3
rd
range total cost curve
EOQ
Copyright 2010 by The McGraw-Hill Companies, Inc. All rights reserved.
LO 3
TC(0-2499) = (1826/2)(0.02*1.20) + (10000/1826)*4+(10000*1.20)
= $12,043.82
TC(2500-3999)= $10,041
TC(4000&more)= $9,949.20
Therefore the optimal order quantity is 4000 units
36
Example: Quantity Discounts
Q
2
H
D
Q
S
TC =
+ RD
+
Copyright 2010 by The McGraw-Hill Companies, Inc. All rights reserved.
LO 3
EOQ with Planned Shortages
Assumptions:
all shorted demand is back-ordered
back-orders incur shortage costs
shortage cost is proportional to waiting time
all other basic EOQ assumptions
37
Copyright 2010 by The McGraw-Hill Companies, Inc. All rights reserved.
LO 3
EOQ with Planned Shortages
( )
order per cost setup) (or ordering S
demand annual D
unit per cost holding annual H
cycle order per ordered - back quantity
year per unit per cost order back
2
2 2
Cost
Order Back
Annual
Cost
Ordering
Annual
Cost
Holding
Annual
TC
2
2
=
=
=
=
=
|
.
|

\
|
+
=
|
|
.
|

\
|
+
|
|
.
|

\
|
+
|
|
.
|

\
|

=
|
|
|
.
|

\
|
+
|
|
|
.
|

\
|
+
|
|
|
.
|

\
|
=
b
b b
Q
B
B
B H
H
DS
Q
B
Q
Q
S
Q
D
H
Q
Q Q
TC
38
Copyright 2010 by The McGraw-Hill Companies, Inc. All rights reserved.
LO 3
Example: EOQ with Planned Shortage
Annual demand for a refrigerator is 50 units.
Holding cost per unit per year is $200.
Back-order cost per unit per year is estimated to be $500.
Ordering cost from the manufacturer is $10 per order.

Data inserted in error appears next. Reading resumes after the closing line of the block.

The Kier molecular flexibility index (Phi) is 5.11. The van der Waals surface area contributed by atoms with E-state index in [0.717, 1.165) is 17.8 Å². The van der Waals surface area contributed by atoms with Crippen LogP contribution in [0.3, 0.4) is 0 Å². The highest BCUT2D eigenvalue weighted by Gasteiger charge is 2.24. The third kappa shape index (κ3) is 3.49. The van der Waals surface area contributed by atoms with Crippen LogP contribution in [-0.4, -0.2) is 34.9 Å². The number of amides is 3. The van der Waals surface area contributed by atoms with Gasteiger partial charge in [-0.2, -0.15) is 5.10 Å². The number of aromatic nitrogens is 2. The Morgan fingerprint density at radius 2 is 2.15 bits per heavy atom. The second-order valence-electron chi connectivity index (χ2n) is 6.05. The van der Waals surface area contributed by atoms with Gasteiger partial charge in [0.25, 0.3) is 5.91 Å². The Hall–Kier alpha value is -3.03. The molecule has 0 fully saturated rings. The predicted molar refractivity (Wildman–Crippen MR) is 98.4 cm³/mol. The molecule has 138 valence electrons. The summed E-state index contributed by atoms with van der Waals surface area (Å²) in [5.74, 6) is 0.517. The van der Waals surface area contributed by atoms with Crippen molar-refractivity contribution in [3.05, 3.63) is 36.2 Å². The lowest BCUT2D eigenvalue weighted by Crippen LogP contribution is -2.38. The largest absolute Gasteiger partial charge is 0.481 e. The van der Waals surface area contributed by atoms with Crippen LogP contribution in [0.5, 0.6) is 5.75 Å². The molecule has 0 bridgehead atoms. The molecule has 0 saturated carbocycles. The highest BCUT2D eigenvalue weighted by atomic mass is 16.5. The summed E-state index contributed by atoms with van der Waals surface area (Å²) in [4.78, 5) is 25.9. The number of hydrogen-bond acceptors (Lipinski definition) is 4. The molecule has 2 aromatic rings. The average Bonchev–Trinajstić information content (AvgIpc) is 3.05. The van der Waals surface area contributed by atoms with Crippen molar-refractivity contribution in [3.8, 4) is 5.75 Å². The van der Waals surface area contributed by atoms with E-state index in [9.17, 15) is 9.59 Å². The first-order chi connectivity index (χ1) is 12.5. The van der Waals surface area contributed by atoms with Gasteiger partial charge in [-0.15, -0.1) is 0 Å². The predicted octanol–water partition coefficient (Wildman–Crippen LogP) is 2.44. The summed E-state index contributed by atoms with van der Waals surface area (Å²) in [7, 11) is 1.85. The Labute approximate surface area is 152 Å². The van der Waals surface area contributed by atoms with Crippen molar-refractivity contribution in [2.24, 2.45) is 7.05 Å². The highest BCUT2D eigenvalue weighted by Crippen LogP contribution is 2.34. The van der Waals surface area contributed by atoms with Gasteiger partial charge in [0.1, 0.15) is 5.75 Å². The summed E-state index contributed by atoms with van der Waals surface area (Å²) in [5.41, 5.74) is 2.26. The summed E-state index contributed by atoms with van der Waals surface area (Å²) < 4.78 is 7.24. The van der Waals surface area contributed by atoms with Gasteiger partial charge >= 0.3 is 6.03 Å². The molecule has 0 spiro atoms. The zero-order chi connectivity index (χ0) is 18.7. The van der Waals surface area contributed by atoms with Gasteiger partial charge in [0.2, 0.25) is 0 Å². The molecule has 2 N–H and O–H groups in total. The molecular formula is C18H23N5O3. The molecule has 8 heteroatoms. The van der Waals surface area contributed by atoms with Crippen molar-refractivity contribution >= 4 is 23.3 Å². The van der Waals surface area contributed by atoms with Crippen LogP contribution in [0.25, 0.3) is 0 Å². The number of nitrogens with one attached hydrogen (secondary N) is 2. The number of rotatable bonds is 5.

Determine order quantity and back-order quantity per order cycle.
39
D = 50 H = $200 B = $500 S = $10
2 2(50)(10) 200 500
2.65, round to 3 units.
200
200
3 0.86, round to1.
200 500
b
DS H B
Q
H B B
H
Q Q
H B
+ +
| | | |
= = =
| |
\ . \ .
| | | |
= = =
| |
+ +
\ . \ .
Allow inventory to drop to zero.
When another unit is demanded, order 3 units.
Copyright 2010 by The McGraw-Hill Companies, Inc. All rights reserved.
LO 4
Whats next?
EOQ models give HOW MANY to order
Now look at WHEN to order
Reorder Point (ROP)
40
d = Demand rate (units per day or week)
LT = Lead time (in days or weeks)
Note: Demand and lead time must have the same time units.
ROP = d LT
Copyright 2010 by The McGraw-Hill Companies, Inc. All rights reserved.
LO 3
Annual Demand = 1,000 units
Days per year = 365
Lead time = 7 days
units/day 2.74 =
days/year 365
units/year 1,000
= d
units 20 or 19.18 = (7days) units/day 2.74 = L = ROP d
When inventory level reaches 20 units, place the next order.
41
Example: ROP
Copyright 2010 by The McGraw-Hill Companies, Inc. All rights reserved.
LO 4
Fixed Order Quantity/Reorder Point Model
Safety Stock
1. Variability of
demand and lead time
2. Service Level
2a. Lead time
service level
2b. Annual
service level